Larger projects can be undertaken by breaking them up into smaller
projects, that build on the past results across the semester.
- Quizzes: There will be four quizzes. Each quiz counts 6%
of the pre-bonus mark.
In the event that a quiz is missed for a reason
comparable to what the Dean's office accepts for rescheduling a final
exam, the final exam score will be used in place of the missed quiz.
- Employability: The idea here is that you treat the class as if
it were a job and the class was an organization trying to prepare everyone
to do well on the final exam. This is worth 20% of the pre-bonus mark.
As an employee, it would be expected that you:
Note that study groups are encouraged. An attempt will be made to leave
some `class time' for students to meet with each other to form and maintain
such arrangements across the semester.
- Come to work on time.
- Be prepared (see Class Schedule as to what material you are supposed to
have studied by when).
- Have pencil, paper, and ID with you.
- Pay attention -- multitasking doesn't work (indeed, is currently a
leading cause of car accidents).
- Constructively participate.
- Not create obstacles for your fellow students (such as giving them the
flu, etc.). See Academic Offenses discussion in Additional Statements
The employability mark is derived from two parts: the reaction paper
mark (primarily showing that you showed up prepared) and the participation
Note: if you are missing enough classes to impact your employability
mark for the sort of reasons that the Dean's office uses to reschedule
final exams, then it is expected that you will provide the relevant
evidence to the Dean's office and mark adjustment for the problem will be
made following their advice.
- reaction paper mark: For most classes (typically around 25
classes in a semester -- 2 per week for 12.5 weeks), there is a list
of material you are supposed to have reviewed before class. At the top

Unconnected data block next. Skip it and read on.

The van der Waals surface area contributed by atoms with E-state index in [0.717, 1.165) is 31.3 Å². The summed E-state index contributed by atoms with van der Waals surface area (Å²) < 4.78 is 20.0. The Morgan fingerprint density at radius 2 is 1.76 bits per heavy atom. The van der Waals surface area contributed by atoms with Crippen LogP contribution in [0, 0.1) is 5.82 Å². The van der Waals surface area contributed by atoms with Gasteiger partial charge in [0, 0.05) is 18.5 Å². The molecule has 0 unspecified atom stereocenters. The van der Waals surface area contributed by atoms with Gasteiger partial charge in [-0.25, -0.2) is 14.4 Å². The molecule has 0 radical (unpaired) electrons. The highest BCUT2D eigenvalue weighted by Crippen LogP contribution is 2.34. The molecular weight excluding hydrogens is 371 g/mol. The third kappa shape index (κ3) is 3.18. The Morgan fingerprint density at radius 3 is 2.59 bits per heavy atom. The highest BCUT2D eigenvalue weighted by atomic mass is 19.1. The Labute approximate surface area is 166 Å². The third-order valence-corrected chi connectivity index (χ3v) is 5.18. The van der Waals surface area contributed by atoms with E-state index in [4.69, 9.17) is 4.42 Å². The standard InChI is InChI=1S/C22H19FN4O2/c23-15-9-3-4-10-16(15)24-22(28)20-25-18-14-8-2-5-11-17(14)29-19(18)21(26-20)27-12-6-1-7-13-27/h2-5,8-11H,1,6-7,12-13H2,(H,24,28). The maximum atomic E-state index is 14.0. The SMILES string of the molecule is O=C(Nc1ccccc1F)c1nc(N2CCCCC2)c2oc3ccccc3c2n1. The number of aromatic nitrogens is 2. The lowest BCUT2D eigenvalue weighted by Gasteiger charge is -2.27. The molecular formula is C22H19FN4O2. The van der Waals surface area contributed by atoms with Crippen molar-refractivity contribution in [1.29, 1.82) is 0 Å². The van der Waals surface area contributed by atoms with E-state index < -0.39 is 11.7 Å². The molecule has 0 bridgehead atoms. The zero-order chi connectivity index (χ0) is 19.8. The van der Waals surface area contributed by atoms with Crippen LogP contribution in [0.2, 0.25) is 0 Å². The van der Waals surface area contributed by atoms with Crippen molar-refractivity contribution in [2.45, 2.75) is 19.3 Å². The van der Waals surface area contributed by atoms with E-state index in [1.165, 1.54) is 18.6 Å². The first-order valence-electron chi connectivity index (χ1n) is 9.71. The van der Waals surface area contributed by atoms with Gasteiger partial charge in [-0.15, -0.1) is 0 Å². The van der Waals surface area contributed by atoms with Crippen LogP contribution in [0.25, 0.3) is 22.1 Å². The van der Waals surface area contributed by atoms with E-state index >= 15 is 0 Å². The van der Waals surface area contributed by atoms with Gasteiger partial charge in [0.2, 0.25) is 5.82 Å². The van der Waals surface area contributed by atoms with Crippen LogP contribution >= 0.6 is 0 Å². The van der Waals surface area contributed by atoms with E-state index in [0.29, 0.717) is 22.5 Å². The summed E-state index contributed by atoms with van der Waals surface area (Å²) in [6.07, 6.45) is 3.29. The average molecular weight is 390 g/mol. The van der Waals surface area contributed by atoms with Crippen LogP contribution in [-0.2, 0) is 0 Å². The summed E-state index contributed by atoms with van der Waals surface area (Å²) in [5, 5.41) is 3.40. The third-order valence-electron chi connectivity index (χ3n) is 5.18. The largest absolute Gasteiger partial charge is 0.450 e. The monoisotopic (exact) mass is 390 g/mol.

of the page for a particular class's material, there is also
a `reaction paper assignment' question that you are supposed to answer.
The answer to this question is due during the first 5 minutes of class.
It is not a group project and is supposed to represent your own study
of the material in question. These tasks will typically
require writing about 100 words. Sometimes they will involve answering
questions about the material and sometimes they will involve you giving
your opinion on the material and/or summarizing the material in various
ways. Each will be marked at one of four levels: nothing 0, not good
enough 1, reasonable 2, exceptional 3. The best 15 marks will be used to
compute the reaction paper mark, which will count 10% of the pre-bonus mark.
- participation mark: Participation will count 10% of the pre-bonus
mark. It is assumed that if a reaction paper assignment was not handed in,
then you are not prepared to participate in that day's class (so if you want
to participate, but didn't have time for the assignment, hand in a blank
piece of paper with your name on it). People who handed in reaction paper
assignments will be called on in class to continue the discussion of the
course material begun with the reaction paper. People will also be allowed
to volunteer comments and/or questions during the class meeting, but
an effort will be made to call on people at least half the time to
make sure everyone has the opportunity to participate.